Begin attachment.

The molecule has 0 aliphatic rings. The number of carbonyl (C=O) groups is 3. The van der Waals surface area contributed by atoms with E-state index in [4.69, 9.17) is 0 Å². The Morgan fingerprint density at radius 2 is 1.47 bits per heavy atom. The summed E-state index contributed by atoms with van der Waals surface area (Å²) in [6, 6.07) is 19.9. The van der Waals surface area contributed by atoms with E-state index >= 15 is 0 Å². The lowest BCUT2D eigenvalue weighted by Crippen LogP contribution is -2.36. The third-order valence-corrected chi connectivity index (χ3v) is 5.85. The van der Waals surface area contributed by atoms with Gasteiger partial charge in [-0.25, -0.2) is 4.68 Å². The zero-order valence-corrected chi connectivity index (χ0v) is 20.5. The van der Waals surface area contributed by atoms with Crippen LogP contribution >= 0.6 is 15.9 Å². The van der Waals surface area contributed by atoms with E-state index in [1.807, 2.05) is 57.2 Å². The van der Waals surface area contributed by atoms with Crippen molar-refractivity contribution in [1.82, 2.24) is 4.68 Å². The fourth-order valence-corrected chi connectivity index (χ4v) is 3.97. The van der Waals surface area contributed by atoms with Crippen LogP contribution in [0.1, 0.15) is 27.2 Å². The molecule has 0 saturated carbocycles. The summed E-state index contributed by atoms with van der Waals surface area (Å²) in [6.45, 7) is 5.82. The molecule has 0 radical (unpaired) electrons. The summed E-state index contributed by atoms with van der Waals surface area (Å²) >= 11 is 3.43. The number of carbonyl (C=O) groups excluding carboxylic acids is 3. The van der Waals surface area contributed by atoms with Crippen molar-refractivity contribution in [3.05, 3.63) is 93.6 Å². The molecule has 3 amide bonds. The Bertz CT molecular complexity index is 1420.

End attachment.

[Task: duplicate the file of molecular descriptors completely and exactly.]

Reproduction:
The molecule has 0 aliphatic rings. The number of carbonyl (C=O) groups is 3. The van der Waals surface area contributed by atoms with E-state index in [4.69, 9.17) is 0 Å². The Morgan fingerprint density at radius 2 is 1.47 bits per heavy atom. The summed E-state index contributed by atoms with van der Waals surface area (Å²) in [6, 6.07) is 19.9. The van der Waals surface area contributed by atoms with E-state index >= 15 is 0 Å². The lowest BCUT2D eigenvalue weighted by Crippen LogP contribution is -2.36. The third-order valence-corrected chi connectivity index (χ3v) is 5.85. The van der Waals surface area contributed by atoms with Gasteiger partial charge in [-0.25, -0.2) is 4.68 Å². The zero-order valence-corrected chi connectivity index (χ0v) is 20.5. The van der Waals surface area contributed by atoms with Crippen LogP contribution >= 0.6 is 15.9 Å². The van der Waals surface area contributed by atoms with E-state index in [1.807, 2.05) is 57.2 Å². The van der Waals surface area contributed by atoms with Crippen molar-refractivity contribution in [1.82, 2.24) is 4.68 Å². The fourth-order valence-corrected chi connectivity index (χ4v) is 3.97. The van der Waals surface area contributed by atoms with Crippen LogP contribution in [0.1, 0.15) is 27.2 Å². The molecule has 0 saturated carbocycles. The summed E-state index contributed by atoms with van der Waals surface area (Å²) in [6.45, 7) is 5.82. The molecule has 0 radical (unpaired) electrons. The summed E-state index contributed by atoms with van der Waals surface area (Å²) >= 11 is 3.43. The number of carbonyl (C=O) groups excluding carboxylic acids is 3. The van der Waals surface area contributed by atoms with Crippen molar-refractivity contribution in [3.05, 3.63) is 93.6 Å². The molecule has 3 amide bonds. The Bertz CT molecular complexity index is 1420.